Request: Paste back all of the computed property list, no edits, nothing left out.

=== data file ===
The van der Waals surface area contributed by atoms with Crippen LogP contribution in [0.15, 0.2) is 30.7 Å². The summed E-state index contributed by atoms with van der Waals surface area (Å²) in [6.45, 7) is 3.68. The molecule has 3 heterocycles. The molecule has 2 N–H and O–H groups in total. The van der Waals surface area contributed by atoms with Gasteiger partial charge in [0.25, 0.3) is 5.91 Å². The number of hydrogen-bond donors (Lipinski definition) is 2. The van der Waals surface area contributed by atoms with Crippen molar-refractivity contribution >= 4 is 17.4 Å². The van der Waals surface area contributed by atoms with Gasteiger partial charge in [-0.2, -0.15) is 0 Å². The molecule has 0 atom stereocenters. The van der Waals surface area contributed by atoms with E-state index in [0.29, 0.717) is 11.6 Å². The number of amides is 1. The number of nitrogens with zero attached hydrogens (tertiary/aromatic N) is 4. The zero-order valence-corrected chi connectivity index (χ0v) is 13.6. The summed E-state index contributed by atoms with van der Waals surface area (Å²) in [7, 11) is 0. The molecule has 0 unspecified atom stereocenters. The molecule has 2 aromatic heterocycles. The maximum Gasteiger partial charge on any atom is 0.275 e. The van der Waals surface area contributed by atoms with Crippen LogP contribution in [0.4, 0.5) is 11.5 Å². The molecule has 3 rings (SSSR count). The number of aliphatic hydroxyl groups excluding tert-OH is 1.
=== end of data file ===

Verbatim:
The van der Waals surface area contributed by atoms with Crippen LogP contribution in [0.15, 0.2) is 30.7 Å². The summed E-state index contributed by atoms with van der Waals surface area (Å²) in [6.45, 7) is 3.68. The molecule has 3 heterocycles. The molecule has 2 N–H and O–H groups in total. The van der Waals surface area contributed by atoms with Gasteiger partial charge in [0.25, 0.3) is 5.91 Å². The number of hydrogen-bond donors (Lipinski definition) is 2. The van der Waals surface area contributed by atoms with Crippen molar-refractivity contribution >= 4 is 17.4 Å². The van der Waals surface area contributed by atoms with Gasteiger partial charge in [-0.2, -0.15) is 0 Å². The molecule has 0 atom stereocenters. The van der Waals surface area contributed by atoms with E-state index in [0.29, 0.717) is 11.6 Å². The number of amides is 1. The number of nitrogens with zero attached hydrogens (tertiary/aromatic N) is 4. The zero-order valence-corrected chi connectivity index (χ0v) is 13.6. The summed E-state index contributed by atoms with van der Waals surface area (Å²) in [7, 11) is 0. The molecule has 0 unspecified atom stereocenters. The molecule has 2 aromatic heterocycles. The maximum Gasteiger partial charge on any atom is 0.275 e. The van der Waals surface area contributed by atoms with Crippen LogP contribution in [0.4, 0.5) is 11.5 Å². The molecule has 3 rings (SSSR count). The number of aliphatic hydroxyl groups excluding tert-OH is 1.